The American Society for Healthcare Engineering (ASHE) is urging members who are also part of the National Fire Protection Association (NFPA) to vote on two important health care codes at NFPA’s annual conference in June. Although the Centers for Medicare & Medicaid Services adopted the 2012 editions of NFPA 99 and NFPA 101 in November, NFPA is reviewing changes for the 2018 editions. “ASHE has been working hard to align all of the various codes and standards to have less overlap, fewer gaps and fewer code conflicts,” Chad Beebe, AIA, SASHE, ASHE's deputy executive director, wrote in a column on ASHE's website. “This work doesn’t happen over one code development cycle, however. Aligning the codes is a long process that occurs over several editions."
The United States Pharmacopeial Convention (USP) received more than 8,000 comments from more than 2,500 stakeholders from Sept. 25, 2015, to Jan. 31, 2016, regarding revisions to its 797 standard, which governs sterile preparation spaces for pharmaceutical compounding. Based on the number of comments, USP will publish the revised chapter for a second round of public comments before issuing the final standard. USP says it does not yet have an anticipated date for the chapter’s republication.
A study published by the Joint Commission's Journal on Quality and Patient Safety showed the results of targeted interventions in reducing alarm fatigue. After implementing measures such as adding short delays to allow for alarm self-correction and providing alarm notification through a secondary device, average alarms per bed decreased 61 percent. The study documented false and nonactionable alarms and found that they create distraction and dissatisfaction among nursing staff.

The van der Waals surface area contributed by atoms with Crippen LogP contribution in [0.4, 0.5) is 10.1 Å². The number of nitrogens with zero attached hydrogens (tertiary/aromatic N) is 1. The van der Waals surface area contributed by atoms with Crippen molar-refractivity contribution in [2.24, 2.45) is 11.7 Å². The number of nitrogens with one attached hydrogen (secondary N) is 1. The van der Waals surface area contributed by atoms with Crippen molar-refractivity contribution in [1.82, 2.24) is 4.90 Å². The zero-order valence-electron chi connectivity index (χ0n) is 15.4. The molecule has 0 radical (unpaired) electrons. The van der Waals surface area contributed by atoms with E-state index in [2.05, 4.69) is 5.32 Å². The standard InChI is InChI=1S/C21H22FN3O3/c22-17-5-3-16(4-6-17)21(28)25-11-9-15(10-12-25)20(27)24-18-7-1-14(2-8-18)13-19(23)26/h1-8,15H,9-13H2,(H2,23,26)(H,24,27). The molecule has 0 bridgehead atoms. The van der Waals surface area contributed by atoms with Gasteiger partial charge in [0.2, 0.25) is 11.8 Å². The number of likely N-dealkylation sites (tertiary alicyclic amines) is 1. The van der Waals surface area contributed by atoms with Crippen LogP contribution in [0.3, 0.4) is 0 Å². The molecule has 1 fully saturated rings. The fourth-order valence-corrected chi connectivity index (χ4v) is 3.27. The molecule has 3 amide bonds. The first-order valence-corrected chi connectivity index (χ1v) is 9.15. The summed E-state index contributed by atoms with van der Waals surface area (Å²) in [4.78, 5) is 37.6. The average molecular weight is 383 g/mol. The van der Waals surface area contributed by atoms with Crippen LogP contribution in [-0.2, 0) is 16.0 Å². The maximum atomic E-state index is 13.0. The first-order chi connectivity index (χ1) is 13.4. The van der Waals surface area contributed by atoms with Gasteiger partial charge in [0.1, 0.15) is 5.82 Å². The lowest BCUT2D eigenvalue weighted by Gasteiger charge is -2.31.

The Department of Health & Human Services Office of the Assistant Secretary for Preparedness and Response has developed a new resource to help health care facilities comply with the Centers for Medicare & Medicaid Services' new emergency preparedness requirements, including a chart that highlights requirements by provider type. The new requirements went into effect Nov. 15, 2016, with participating facilities being given one year to comply. The rule applies to 17 provider types, and specific requirements are adjusted based on classification.
The Veterans Health Administration (VA) dramatically reduced health care-associated infection (HAI) rates in its facilities nationwide, according to a study published in the American Journal of Infection Control. The VA program included having a dedicated methicillin-resistant Staphylococcus aureus (MRSA) prevention coordinator at each facility to oversee a bundle of interventions: universal active surveillance (screening) on admission, unit-to-unit transfer and discharge; contact precautions for those colonized or infected with MRSA; adherence to hand hygiene; and institutional culture change where infection prevention becomes everyone’s business. The study’s researchers found that between October 2007 and September 2015, monthly HAI rates dropped 87 percent in intensive care units (ICUs), 80.1 percent in non-ICUs, and 80.9 percent in spinal cord injury units (SCIUs). In long-term care facilities (LTCFs), rates fell 49.4 percent during July 2009 to September 2015. During September 2015, only two MRSA infections were reported in ICUs, 20 in non-ICUs (with three in SCIUs), and 31 in LTCFs nationwide.